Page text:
Patten, George (DNB00)
PATTEN, GEORGE (1801–1865), portrait and historical painter, born on 29 June 1801, was son of William Patten, a miniature-painter, whose works were exhibited at the Royal Academy between 1791 and 1844, and who died on 22 Aug. 1843. He received his early training in art from his father, and in 1816 became a student in the Royal Academy, where he first exhibited a miniature of his father in 1819. In 1828 he took the unusual course of again entering the schools of the academy, in order that he might make himself proficient in oil-painting, the practice of which he adopted in 1830, in preference to that of miniature-painting. In 1837 he went to Italy, visiting Rome, Venice, and Parma; and on his return to England he was elected an associate of the Royal Academy. Early in 1840 he went to Germany to paint a portrait of Prince Albert, which was exhibited at the Royal Academy, and engraved by Charles Eden Wagstaff. He was afterwards appointed portrait-painter in ordinary to the Prince Consort, and obtained a considerable amount of patronage in the painting of presentation portraits, many of which appeared in the exhibitions of the Royal Academy. Among these were portraits of Richard Cobden, Lord Francis Egerton (afterwards Earl of Ellesmere), Dr. Hugh M'Neile, the Hon. and Rev. Baptist W. Noel, and Paganini the violinist, exhibited in 1833, and remarkable as having been the only portrait ever painted of the famous musician. He exhibited his own portrait in 1858. He painted also a number of mythological and fancy, and a few scriptural, subjects, among which were ‘A Nymph and Child,’ exhibited at the Royal Academy in 1831; ‘A Bacchante’ in 1833; ‘Maternal Affection’ and ‘Cymon and Iphigenia’ in 1834; ‘Bacchus and Ino’ in 1836; ‘The Passions,’ suggested by the well-known ode by Collins, in 1838; ‘Hymen burning the Arrows of Cupid’ and ‘Eve’ in 1842; ‘Dante's Descent with Virgil to the Inferno’ in 1843; ‘The Madness of Hercules’ in 1844; ‘The Mouse's Petition’ in 1845; ‘Pandora’ in 1846; ‘Cupid taught by the Graces’ and ‘Flora and Zephyrus’ in 1848; ‘The Destruction of Idolatry in England’ in 1849; ‘Susannah and the Elders’ and ‘Bacchus discovering the use of the Grape’ in 1850; ‘Love defending Beauty from the Assaults of Time’ in 1851; ‘Apollo and Clytie’ in 1857; ‘The Bower of Bliss’ in 1858; ‘The Prophet Isaiah’ in 1860; and ‘The Youthful Apollo preparing to en- gage in a musical contest with Paris,’ the last of his exhibited works, in 1864. Several of these appeared also at the British Institution, together with ‘Returning Home,’ in 1833; ‘A Bacchante’ in 1834; ‘Venus caressing her favourite Dove’ in 1836; a ‘Wood-Nymph’ in 1838; ‘The Graces’ in 1840; and ‘Bacchus consoling Ariadne for the Loss of Theseus’ in 1841. They were painted with a good deal of spirit, but his later works did not fulfil his earlier promise.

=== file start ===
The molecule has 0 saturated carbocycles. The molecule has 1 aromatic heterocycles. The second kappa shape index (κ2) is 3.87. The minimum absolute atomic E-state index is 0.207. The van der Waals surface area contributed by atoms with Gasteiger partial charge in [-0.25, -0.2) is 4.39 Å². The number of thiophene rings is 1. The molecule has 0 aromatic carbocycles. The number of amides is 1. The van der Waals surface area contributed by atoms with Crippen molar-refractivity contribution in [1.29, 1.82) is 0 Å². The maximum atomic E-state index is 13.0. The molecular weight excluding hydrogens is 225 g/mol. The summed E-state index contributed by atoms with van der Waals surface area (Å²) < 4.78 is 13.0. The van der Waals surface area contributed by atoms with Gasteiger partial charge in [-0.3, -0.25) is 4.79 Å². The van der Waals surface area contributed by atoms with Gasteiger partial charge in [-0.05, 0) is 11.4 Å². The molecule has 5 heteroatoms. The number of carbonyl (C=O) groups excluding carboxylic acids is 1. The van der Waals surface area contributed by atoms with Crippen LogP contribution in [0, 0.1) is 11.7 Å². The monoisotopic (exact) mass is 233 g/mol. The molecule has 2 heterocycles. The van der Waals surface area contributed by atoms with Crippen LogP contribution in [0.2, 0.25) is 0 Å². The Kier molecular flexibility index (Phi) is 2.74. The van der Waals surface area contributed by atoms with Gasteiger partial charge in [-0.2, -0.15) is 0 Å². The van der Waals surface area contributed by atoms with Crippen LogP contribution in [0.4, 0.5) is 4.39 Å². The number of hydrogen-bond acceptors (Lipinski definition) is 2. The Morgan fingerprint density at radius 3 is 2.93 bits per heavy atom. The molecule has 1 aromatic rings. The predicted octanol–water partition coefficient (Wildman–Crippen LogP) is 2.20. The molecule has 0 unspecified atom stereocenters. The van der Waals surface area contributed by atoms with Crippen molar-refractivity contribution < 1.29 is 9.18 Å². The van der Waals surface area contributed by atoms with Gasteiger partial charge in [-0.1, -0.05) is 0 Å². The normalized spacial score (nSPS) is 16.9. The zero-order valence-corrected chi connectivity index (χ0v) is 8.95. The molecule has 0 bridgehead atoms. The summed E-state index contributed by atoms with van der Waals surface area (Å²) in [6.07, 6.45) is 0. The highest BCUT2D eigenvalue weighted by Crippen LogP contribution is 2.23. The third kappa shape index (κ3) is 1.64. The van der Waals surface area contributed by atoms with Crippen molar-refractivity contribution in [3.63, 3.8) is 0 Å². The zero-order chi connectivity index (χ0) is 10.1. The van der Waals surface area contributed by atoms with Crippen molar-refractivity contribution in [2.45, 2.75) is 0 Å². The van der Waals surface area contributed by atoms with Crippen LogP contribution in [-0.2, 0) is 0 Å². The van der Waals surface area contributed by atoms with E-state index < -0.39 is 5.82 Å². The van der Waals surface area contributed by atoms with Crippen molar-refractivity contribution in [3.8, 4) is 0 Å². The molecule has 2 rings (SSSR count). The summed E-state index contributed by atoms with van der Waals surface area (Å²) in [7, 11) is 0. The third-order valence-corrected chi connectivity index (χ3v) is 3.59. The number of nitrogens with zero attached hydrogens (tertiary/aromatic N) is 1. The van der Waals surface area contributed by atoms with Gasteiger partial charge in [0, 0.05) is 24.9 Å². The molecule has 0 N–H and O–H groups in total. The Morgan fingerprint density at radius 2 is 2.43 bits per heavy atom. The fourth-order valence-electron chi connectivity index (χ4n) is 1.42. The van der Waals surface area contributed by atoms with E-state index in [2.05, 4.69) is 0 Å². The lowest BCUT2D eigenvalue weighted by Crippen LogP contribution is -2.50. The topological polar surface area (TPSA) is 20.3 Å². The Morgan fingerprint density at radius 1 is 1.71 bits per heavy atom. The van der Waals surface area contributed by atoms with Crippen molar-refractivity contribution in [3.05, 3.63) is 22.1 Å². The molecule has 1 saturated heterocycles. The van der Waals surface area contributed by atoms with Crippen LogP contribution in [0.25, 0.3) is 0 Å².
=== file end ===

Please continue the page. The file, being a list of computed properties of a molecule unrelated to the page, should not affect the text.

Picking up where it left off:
During the latter part of his life Patten resided at Goodrich Cross, Ross, Herefordshire, but before his death he returned to Winchmore Hill, Middlesex, and died suddenly at Hill House, his residence there, on 11 March 1865, aged sixty-three.[Art Journal, 1865, p. 139; Sandby's Hist. of the Royal Academy of Arts, 1862, ii. 211; Royal Academy Exhibition Catalogues, 1819–1864; British Institution Exhibition Catalogues (Living Artists), 1832–43.]